We hit it off. Not surprising, as we had a lot of things in common. Each of us had been lucky enough to fall into careers in Advertising. We both discovered a love of books and writing at an early age. And we shared a delight in the spoken word, particularly in the form of long, rambling conversations punctuated by bad puns and jokes. The badder the better.
I loved talking with Ken. Every conversation with him was a delight.
In fact, part of my “What if I win the lottery?” daydream included stopping by to talk with Ken every day.
I looked forward to our visits and, when it was time to go, I was always so grateful when he said “Come back and see me again soon.”
Early on, I recognized that the almost immediate rapport that developed between us was something rare and special.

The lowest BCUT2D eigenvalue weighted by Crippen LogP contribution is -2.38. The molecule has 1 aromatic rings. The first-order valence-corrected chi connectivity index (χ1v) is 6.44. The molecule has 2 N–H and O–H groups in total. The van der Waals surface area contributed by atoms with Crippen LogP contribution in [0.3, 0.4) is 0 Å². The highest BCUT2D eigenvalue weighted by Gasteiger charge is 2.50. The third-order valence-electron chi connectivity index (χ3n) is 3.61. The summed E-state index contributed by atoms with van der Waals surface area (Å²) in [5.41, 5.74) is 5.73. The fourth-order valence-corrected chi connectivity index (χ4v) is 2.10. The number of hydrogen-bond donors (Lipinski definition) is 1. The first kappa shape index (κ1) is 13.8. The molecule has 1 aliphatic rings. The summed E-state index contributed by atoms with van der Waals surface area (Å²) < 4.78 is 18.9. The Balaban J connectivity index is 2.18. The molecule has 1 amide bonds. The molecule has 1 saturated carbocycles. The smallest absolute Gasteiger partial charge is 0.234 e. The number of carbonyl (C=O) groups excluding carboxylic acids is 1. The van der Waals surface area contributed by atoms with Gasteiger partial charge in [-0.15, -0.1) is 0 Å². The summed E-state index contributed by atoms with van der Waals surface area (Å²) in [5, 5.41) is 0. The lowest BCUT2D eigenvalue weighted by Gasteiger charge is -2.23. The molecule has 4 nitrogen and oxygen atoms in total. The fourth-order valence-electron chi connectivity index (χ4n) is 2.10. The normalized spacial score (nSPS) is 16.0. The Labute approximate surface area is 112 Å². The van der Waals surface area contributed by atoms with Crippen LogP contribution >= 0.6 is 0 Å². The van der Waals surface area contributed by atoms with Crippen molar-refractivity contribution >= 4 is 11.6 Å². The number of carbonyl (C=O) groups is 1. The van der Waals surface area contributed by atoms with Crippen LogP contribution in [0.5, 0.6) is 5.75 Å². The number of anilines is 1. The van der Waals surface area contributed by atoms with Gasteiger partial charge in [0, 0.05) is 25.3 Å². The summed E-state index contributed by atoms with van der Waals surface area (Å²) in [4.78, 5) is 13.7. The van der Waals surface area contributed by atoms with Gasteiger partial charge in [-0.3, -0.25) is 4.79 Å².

Over the years, though, I realized that it wasn’t our bond that was rare and special… it was Ken.
He was rare and special.
His mind, his creativity . . . all of the things he achieved in his work.
His sense of adventure, his enthusiasm for the world. The places he’d been, the people he’d met.
The connections he made with friends, colleagues, and students — relationships that he valued and sustained for decades.
That lifelong devotion he shared with his wife. His commitment to his family.
The amazing provisions he made to take care of the people he loved, to support the causes that he believed in, and to cultivate and preserve the wonderful gifts that he’d been given.
Ken was rare and special.
He lived a rare and special life. And he knew it. He didn’t take any of it for granted.
And, because he was Ken, he made life rare and special for all of us.
He made it rare and special for me.
I feel so lucky, so grateful to be able to say that he was my friend.
Ken passed away last night.
It’s not a tragedy.
We should all be so lucky to live such a rare and special life, to take our leave gently in the night holding the hand of our oldest, dearest friend.
We should all be so lucky.
And we are, because we knew Ken.